My mother-in-law was a smart, elegant, gracious woman who was the most skillful hostess I’ve ever known. Over dinner at my in-laws’ home one time, we got to talking about etiquette, and she blew me away by defining truly good manners as the ability to make everyone around you feel perfectly at ease. This came as a revelation to me, since at that somewhat insecure time in my life (late 20′s) I would probably have defined etiquette or good manners as essentially a stick to beat others with: “I know the rules of proper behavior and you don’t.” My mother-in-law’s words came back to me as I was thinking recently about what constitutes good service in restaurants.
All too often – sadly, increasingly often – I find that upscale restaurants seem to define good service the way I used to define etiquette. The message the staff sends is “Our knowledge is superior to yours, and we’ve taken it upon ourselves to educate you.” Some examples:
1. The 1000-Yard-Stare Greeting: the host/hostess, after taking whatever amount of time he/she thinks is sufficient to make you aware that you’re a distraction from more important matters, finally deigns to look in your direction. Unfortunately, you’re looked past rather than looked at. (Needless to add, no smile.) Message: There might be someone WAY more important than you just coming in the door.
2. The Seating Dilemma: whether you’ve made a reservation or not, the host/hostess takes an agonizing amount of time to consult the reservation sheet and look around the dining room before (often with obvious reluctance) leading you to a table. Here, the message is that you just have no idea how complex and delicate the job of seating people in this Big Deal Restaurant is.
3. The Laying on of the Napkin: the moment you’re seated, the host/hostess picks up your napkin, shakes it out with a flourish, and lays it on your lap. As if you might possibly screw up this task if you did it yourself.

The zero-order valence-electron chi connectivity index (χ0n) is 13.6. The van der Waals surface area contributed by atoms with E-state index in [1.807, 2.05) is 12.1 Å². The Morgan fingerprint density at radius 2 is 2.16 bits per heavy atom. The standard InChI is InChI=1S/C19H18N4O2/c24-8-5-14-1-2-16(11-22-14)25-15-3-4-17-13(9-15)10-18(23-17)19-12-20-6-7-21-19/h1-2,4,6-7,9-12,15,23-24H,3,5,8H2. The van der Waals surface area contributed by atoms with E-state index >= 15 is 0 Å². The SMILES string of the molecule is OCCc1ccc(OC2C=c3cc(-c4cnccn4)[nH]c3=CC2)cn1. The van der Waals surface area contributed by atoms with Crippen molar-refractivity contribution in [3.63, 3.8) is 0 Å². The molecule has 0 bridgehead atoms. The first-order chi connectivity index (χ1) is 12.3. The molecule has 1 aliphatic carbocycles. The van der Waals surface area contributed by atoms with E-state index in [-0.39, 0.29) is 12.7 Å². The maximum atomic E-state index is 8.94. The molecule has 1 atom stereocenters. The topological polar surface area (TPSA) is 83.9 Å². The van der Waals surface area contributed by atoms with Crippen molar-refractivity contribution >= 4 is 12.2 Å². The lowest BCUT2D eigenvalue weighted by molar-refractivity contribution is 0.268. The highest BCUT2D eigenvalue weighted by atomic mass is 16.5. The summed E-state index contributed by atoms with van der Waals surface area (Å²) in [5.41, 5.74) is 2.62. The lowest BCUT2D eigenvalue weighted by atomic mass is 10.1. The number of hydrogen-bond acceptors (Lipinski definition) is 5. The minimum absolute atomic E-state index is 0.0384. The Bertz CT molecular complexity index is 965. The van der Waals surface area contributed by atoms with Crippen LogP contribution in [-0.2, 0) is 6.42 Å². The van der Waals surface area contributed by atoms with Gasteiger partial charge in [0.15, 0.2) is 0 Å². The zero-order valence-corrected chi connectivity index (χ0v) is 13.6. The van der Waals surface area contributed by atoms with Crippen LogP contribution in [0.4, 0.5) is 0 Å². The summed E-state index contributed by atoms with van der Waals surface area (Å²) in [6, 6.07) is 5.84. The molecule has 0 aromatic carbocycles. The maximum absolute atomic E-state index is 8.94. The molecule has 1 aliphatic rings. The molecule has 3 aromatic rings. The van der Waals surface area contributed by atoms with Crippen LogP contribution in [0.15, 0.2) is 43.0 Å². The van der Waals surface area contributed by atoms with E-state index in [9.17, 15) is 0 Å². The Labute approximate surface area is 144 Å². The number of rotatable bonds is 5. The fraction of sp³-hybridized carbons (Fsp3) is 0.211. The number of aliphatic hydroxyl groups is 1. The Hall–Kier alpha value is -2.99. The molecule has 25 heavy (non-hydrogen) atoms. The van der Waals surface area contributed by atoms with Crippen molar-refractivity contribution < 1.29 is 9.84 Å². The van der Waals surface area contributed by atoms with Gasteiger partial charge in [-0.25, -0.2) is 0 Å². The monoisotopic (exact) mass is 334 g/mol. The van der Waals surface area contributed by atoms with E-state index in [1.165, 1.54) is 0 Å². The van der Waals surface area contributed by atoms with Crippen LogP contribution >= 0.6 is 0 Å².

4. The Bottled Water vs. Tap Water Test: the server asks you what kind of water you’d prefer and exudes pained disapproval if you choose tap water. Of course, this is all about up-selling, disguised as a sophistication test. (The next time this happens to me, I’m going to respond with a short lecture on the environmental evils of bottled water.)
5. The Pronunciation Trap: the menu items are written in their native language, with words like “feuilletage,” “alla griglia,” or “huitlacoche,” and you mispronounce a word, at which point your server corrects your pronunciation. Of course, you feel like a total fool. This is especially painful if you’re on a first date.
6. The Laying on of the Napkin, Redux: if you leave the table to go to the restroom, setting your napkin next to your plate, the server (or, somehow even worse, the busser) comes by and ostentatiously picks up your napkin, folds it in half, and lays it over the back of your seat. Aside from putting you in your place (“You yokel, what makes you think it’s appropriate to leave your used napkin ON THE TABLE?!”), it signals to the entire dining room that you’ve gone out for a pee.
7. The De-Crumbing Ritual: after you’ve finished your main course, the server or busser comes by with one of those little devices that looks like a straight razor and very meticulously sweeps every visible and invisible crumb off the tablecloth. Message: “You slob!”
Well, I could go on, but you get my drift. All of these are minor humiliations that add up to making the diner feel definitely not at ease and perhaps even totally miserable. Why do restaurants think this serves any constructive purpose?? Why don’t they instead train their staff to be welcoming, flexible, non-judgmental, and genuinely committed to making every diner’s experience as comfortable and happy as possible? Having had some front-of-house experience myself, I know that sussing out each diner’s desires and expectations is a big part of the job: some people like warmth and banter, others just want you to bring the food; some want to savor their meal slowly, others are in a rush; and so on. The training of servers should concentrate on honing their skills at interpreting the subtle signals that diners give them, not teaching them pseudo-sophisticated rules and rituals.